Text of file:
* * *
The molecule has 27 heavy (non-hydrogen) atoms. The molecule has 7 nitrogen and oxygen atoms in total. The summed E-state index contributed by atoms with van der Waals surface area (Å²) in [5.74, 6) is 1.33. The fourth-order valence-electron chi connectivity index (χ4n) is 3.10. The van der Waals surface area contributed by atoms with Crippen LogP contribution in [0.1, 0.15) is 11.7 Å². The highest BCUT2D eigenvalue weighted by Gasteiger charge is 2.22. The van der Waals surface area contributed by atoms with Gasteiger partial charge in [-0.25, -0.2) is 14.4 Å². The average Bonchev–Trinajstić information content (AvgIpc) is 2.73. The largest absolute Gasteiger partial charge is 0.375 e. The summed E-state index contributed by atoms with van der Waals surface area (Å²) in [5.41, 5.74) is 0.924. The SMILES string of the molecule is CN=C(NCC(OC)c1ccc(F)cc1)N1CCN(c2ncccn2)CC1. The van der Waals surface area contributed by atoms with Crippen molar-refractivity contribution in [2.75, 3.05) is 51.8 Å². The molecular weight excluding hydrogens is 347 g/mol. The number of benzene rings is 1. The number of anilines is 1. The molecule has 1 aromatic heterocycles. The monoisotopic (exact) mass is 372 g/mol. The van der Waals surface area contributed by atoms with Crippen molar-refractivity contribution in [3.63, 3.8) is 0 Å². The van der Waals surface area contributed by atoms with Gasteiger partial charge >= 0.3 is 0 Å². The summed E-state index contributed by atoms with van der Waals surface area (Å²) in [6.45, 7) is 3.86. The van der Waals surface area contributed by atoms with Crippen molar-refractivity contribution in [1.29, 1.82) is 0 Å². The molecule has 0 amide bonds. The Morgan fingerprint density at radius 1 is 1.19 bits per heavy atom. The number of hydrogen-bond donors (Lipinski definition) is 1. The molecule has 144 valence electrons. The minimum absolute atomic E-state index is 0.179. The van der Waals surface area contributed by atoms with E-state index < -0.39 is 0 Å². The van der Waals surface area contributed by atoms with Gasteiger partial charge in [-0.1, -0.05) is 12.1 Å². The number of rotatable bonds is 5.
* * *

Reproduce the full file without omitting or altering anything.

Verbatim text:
The molecule has 27 heavy (non-hydrogen) atoms. The molecule has 7 nitrogen and oxygen atoms in total. The summed E-state index contributed by atoms with van der Waals surface area (Å²) in [5.74, 6) is 1.33. The fourth-order valence-electron chi connectivity index (χ4n) is 3.10. The van der Waals surface area contributed by atoms with Crippen LogP contribution in [0.1, 0.15) is 11.7 Å². The highest BCUT2D eigenvalue weighted by Gasteiger charge is 2.22. The van der Waals surface area contributed by atoms with Gasteiger partial charge in [-0.25, -0.2) is 14.4 Å². The average Bonchev–Trinajstić information content (AvgIpc) is 2.73. The largest absolute Gasteiger partial charge is 0.375 e. The summed E-state index contributed by atoms with van der Waals surface area (Å²) in [5.41, 5.74) is 0.924. The SMILES string of the molecule is CN=C(NCC(OC)c1ccc(F)cc1)N1CCN(c2ncccn2)CC1. The van der Waals surface area contributed by atoms with Crippen molar-refractivity contribution in [2.75, 3.05) is 51.8 Å². The molecular weight excluding hydrogens is 347 g/mol. The number of benzene rings is 1. The number of anilines is 1. The molecule has 1 aromatic heterocycles. The monoisotopic (exact) mass is 372 g/mol. The van der Waals surface area contributed by atoms with Crippen molar-refractivity contribution in [3.63, 3.8) is 0 Å². The van der Waals surface area contributed by atoms with Gasteiger partial charge >= 0.3 is 0 Å². The summed E-state index contributed by atoms with van der Waals surface area (Å²) in [6.45, 7) is 3.86. The van der Waals surface area contributed by atoms with Crippen molar-refractivity contribution in [1.29, 1.82) is 0 Å². The molecule has 0 amide bonds. The Morgan fingerprint density at radius 1 is 1.19 bits per heavy atom. The number of hydrogen-bond donors (Lipinski definition) is 1. The molecule has 144 valence electrons. The minimum absolute atomic E-state index is 0.179. The van der Waals surface area contributed by atoms with E-state index < -0.39 is 0 Å². The van der Waals surface area contributed by atoms with Gasteiger partial charge in [-0.1, -0.05) is 12.1 Å². The number of rotatable bonds is 5.